The 40th Anniversary Legacy edition of this classic album is its best release to date!! Vic Anesini's mastering is fantastic! He brings the music to life as if it were recorded in 2009, not 1969. There are many reasons why you should buy this 2 disc issue. Aside from the mastering, this collection brings together all of the masters from those incredible sessions in one package. This includes the two albums that came from the sessions, From Elvis in Memphis and Back in Memphis, as well as the 10 other tracks that were released over time. Another fantasic offering from this package are the singles in original mono. In 1960 and 1970, when the vinyl singles were released, they were released in mono. Including these masters is a wonderful trip down memory lane. They do sound different, and to my ear perhaps even better that the stereo versions. It's a matter of taste. Ernst and Roger, if you read this, the only thing that would have made this package better would have been to include the stereo masters of the singles as well. Since we have the stereo version of In The Ghetto already in the album, it would have made the set complete to place Suspicious Minds, Don't Cry Daddy, and Kentucky Rain in stereo on the end of disc 1, leaving disc 2 with the mono versions for comparison. No matter, Vic Anesini has remastered those as well on other packages. This release is a must for all fans. It truly shows the mastery of Elvis Presley.
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HALL OF FAMEVINE VOICEon August 16, 2000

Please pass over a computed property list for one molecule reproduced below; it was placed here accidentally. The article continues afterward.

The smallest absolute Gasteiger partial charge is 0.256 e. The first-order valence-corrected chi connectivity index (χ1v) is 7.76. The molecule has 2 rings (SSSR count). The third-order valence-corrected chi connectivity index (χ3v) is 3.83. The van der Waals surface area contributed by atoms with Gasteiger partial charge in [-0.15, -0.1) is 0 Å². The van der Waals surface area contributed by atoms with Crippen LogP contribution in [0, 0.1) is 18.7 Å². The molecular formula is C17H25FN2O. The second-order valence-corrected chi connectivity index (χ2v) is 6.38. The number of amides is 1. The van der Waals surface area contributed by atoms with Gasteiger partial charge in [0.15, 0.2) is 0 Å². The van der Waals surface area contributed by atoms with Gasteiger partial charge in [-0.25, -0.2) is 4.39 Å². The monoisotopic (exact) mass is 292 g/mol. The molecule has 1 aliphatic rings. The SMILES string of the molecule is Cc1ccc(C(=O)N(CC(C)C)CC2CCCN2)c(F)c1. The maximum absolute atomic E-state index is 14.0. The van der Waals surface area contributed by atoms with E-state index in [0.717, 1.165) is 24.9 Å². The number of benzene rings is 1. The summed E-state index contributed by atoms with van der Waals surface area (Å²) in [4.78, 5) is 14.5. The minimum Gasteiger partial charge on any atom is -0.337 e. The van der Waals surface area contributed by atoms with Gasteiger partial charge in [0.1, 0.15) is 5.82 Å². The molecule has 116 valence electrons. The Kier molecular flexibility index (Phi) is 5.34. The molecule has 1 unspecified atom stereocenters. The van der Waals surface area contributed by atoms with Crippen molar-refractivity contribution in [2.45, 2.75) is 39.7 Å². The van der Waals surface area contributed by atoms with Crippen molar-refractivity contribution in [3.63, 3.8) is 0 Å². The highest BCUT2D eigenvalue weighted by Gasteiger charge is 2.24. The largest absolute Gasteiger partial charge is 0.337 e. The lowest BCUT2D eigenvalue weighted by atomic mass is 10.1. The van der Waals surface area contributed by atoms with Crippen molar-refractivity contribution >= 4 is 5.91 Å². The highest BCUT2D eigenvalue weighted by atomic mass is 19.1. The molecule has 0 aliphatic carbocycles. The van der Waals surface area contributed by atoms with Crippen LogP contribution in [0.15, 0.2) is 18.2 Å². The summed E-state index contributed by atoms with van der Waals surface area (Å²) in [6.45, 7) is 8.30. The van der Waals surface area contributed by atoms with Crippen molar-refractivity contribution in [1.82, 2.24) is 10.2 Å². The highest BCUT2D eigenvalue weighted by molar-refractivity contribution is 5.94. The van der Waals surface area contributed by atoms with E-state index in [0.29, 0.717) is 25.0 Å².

When Elvis released From Elvis in Memphis in 1969, it marked a return to his country roots. The original album contained the first 12 songs on the cd and they were excellent. His version of Jerry Butler's "Only The Strong Survive" seems appropriate because Elvis backed up his 1968 comeback special with this album and showed not only could he survive, he could thrive. Leaving behind the awful soundtrack music he had been making for the prior 7 or 8 years, he was backed by a superb ensemble of Memphis studio musicians. Tracks like "Long Black Limousine", "Any Day Now", "Gentle On My Mind" and the haunting single "In The Ghetto" showed Elvis could make music that still mattered. What makes this re-release great is the inclusion of the singles from the sessions that weren't included on the original release. "Suspicious Minds" was the King's last number one single and one his best songs of all time. In "Kentucky Rain", he flexes his vocal muscles and he shows his tender side on "Don't Cry Daddy". "Mama Liked The Roses" is one of my favorite Presley songs and one of his best performances. Elvis released a couple more decent albums, before sliding into his Vegas persona, but this album stands as probably the final testiment to his greatness as a recording artist.